Serving up reseller opportunities

Soft but bright spots exist


Ms. BenBrahim Wassima of CST said: "the end-user demanded full frame rate since a single skipped frame can determine the outcome of a claim against the casino or fail to expose fraudulent activity. But bandwidth remained at a premium since there is extensive CCTV surveillance elsewhere in the hotel complex for general logistic and safety purposes. Reducing data storage demands and associated costs were also considerations."

On the hospitality and hotel side of the equation, the market has been somewhat stagnant, victim it seems to the lack of funding that seems to proliferate up and down many verticals these days. That being said, there are opportunities, especially in boutique hotels and some new construction is beginning to show signs of life.

According to the U.S. Department of Labor, Bureau of Labor Statistics, the hotels and other accommodations industry is expected grow by five percent over the 2008 to 2018 period. Among the top 25 markets, Boston reported the largest occupancy increase, followed by Detroit and Miami-Hialeah. Houston experienced the largest occupancy decrease, falling 15 percent.

For those hotels that are cash-strapped, ah, like the rest of us, the operative word in retrofit is hybrid systems, or systems that can use the existing infrastructure, without heavy forklift upgrades.

According to Steve Malia, director, Design and Production for M. Malia & Associates Inc., Brick, N.J., hotels are always looking to make their clients feel more secure, so consultants are seeing more opportunities for retrofits to add camera coverage, as well as installation of emergency call box locations on site for customer safety. Additionally, many corporations are looking for competitive service contracts to handle multiple locations.

"Customers are looking for cost efficiencies across all solutions," said Malia. "With the price of IP equipment becoming more competitive now, utilizing the existing network and backbone infrastructure makes it easier to add cameras, etc. at existing properties. Many hotels are also taking advantage of camera and point of sale integration to increases efficiencies via audit of their retail and food and beverage operations," he added.

Malia said hotel sales have not yet recovered from the recession, so integrators need to work with properties and help them achieve their desired security with a firm budget in mind. "Whether this is done thru phasing of a project, or upgrading rather than replacing existing equipment, providing this level of customer service and care will be worthwhile to an integrator in the long run," he continued.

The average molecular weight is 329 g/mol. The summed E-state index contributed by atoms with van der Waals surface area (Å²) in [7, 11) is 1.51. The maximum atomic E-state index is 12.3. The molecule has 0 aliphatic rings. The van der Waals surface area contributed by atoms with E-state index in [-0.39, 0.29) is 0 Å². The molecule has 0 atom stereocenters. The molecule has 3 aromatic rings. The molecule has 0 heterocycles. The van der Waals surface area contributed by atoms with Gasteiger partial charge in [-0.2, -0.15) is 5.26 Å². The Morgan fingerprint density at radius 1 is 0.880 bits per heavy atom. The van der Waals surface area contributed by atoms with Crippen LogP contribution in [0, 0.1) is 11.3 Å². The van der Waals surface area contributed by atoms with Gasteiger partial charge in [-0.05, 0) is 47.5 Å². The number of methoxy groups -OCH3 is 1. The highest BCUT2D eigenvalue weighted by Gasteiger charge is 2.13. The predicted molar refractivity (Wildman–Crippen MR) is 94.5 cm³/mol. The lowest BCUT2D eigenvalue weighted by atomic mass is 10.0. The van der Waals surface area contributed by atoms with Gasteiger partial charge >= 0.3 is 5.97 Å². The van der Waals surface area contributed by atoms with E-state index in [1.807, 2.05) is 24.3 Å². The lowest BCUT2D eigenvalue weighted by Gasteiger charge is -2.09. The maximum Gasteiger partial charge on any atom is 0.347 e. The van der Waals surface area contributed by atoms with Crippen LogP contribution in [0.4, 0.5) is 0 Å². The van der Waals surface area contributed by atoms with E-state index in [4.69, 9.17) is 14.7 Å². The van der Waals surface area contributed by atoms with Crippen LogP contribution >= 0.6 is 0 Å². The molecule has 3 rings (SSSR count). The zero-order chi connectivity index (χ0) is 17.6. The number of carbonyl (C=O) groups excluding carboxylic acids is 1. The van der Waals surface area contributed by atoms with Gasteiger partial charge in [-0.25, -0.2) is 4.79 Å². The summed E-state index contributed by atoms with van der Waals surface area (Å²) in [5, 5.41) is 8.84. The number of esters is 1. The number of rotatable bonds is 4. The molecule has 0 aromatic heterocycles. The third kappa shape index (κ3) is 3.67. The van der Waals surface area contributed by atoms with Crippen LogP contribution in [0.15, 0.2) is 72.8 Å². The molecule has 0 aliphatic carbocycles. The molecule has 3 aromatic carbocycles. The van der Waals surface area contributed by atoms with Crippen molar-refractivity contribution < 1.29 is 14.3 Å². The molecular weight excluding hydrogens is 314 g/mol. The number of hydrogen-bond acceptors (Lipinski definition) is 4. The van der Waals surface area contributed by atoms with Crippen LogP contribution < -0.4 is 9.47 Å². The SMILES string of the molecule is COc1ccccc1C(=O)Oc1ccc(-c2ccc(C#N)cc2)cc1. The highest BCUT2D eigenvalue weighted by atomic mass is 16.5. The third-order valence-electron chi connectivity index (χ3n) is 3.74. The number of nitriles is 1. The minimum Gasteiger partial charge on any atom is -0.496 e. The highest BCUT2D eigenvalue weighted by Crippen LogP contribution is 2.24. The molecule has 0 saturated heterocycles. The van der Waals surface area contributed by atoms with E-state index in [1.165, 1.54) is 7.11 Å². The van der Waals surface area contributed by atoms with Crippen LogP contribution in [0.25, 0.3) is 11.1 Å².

The hospitality and casino vertical market may seem slow at this time, but these end-users are ramping up for the day when they can add surveillance and fully integrated solutions to their property and boost security overall.


Betting the House on IP Surveillance
By Fredrik Nilsson, general manager of the Americas, Axis Communications


As one of the earliest proponents of video surveillance, the gaming industry has a deep history (and investment) in analog technology. Some of the first casinos to take advantage of the latest innovations in video surveillance are the Native American casinos, who are pioneering a movement to network surveillance. What benefits are these early technology adopters talking about?

Emergence of HDTV Arguably, the gaming industry stands to benefit the most from the meteoric emergence of high-definition. Because HDTV is an industry standard guaranteeing resolution and color fidelity at full frame rate, casinos can be certain that their images will meet gaming regulations. At a more tangible level, surveillance staffers can now identify the subtle difference in chip color that could mean the difference between $10 and $1,000, or focus on a particular card to ensure fair play. Improved resolution standards also allow casino management to better work with law enforcement by providing crisp images for prosecution.

Scalability Unlike analog predecessors, IP technology can be changed and upgraded without major forklift installations. When new camera or analytic technologies emerge, casinos can easily test and implement without disrupting surveillance operations. They can also start with a system that meets their budget and then expand to meet growing business needs. Furthermore, IP allots diverse features-such as time synced two-way audio and audio/motion detection-to be added in-camera or on the network rather than building a disparate security feature.